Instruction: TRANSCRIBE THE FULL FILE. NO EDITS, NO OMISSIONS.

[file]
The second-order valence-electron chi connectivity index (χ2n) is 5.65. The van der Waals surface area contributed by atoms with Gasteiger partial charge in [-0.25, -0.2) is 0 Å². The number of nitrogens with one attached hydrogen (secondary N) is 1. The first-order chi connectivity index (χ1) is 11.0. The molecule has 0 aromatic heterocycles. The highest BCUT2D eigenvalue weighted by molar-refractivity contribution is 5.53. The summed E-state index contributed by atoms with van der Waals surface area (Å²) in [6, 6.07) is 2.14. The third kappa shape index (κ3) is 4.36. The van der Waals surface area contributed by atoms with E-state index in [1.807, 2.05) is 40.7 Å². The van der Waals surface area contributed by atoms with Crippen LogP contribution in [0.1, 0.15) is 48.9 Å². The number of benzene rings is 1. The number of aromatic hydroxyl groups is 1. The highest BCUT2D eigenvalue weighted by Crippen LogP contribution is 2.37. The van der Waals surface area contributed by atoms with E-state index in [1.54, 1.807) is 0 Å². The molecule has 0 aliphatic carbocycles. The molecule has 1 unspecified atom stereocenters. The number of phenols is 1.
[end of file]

The second-order valence-electron chi connectivity index (χ2n) is 5.65. The van der Waals surface area contributed by atoms with Gasteiger partial charge in [-0.25, -0.2) is 0 Å². The number of nitrogens with one attached hydrogen (secondary N) is 1. The first-order chi connectivity index (χ1) is 11.0. The molecule has 0 aromatic heterocycles. The highest BCUT2D eigenvalue weighted by molar-refractivity contribution is 5.53. The summed E-state index contributed by atoms with van der Waals surface area (Å²) in [6, 6.07) is 2.14. The third kappa shape index (κ3) is 4.36. The van der Waals surface area contributed by atoms with E-state index in [1.807, 2.05) is 40.7 Å². The van der Waals surface area contributed by atoms with Crippen LogP contribution in [0.1, 0.15) is 48.9 Å². The number of benzene rings is 1. The number of aromatic hydroxyl groups is 1. The highest BCUT2D eigenvalue weighted by Crippen LogP contribution is 2.37. The van der Waals surface area contributed by atoms with E-state index in [1.54, 1.807) is 0 Å². The molecule has 0 aliphatic carbocycles. The molecule has 1 unspecified atom stereocenters. The number of phenols is 1.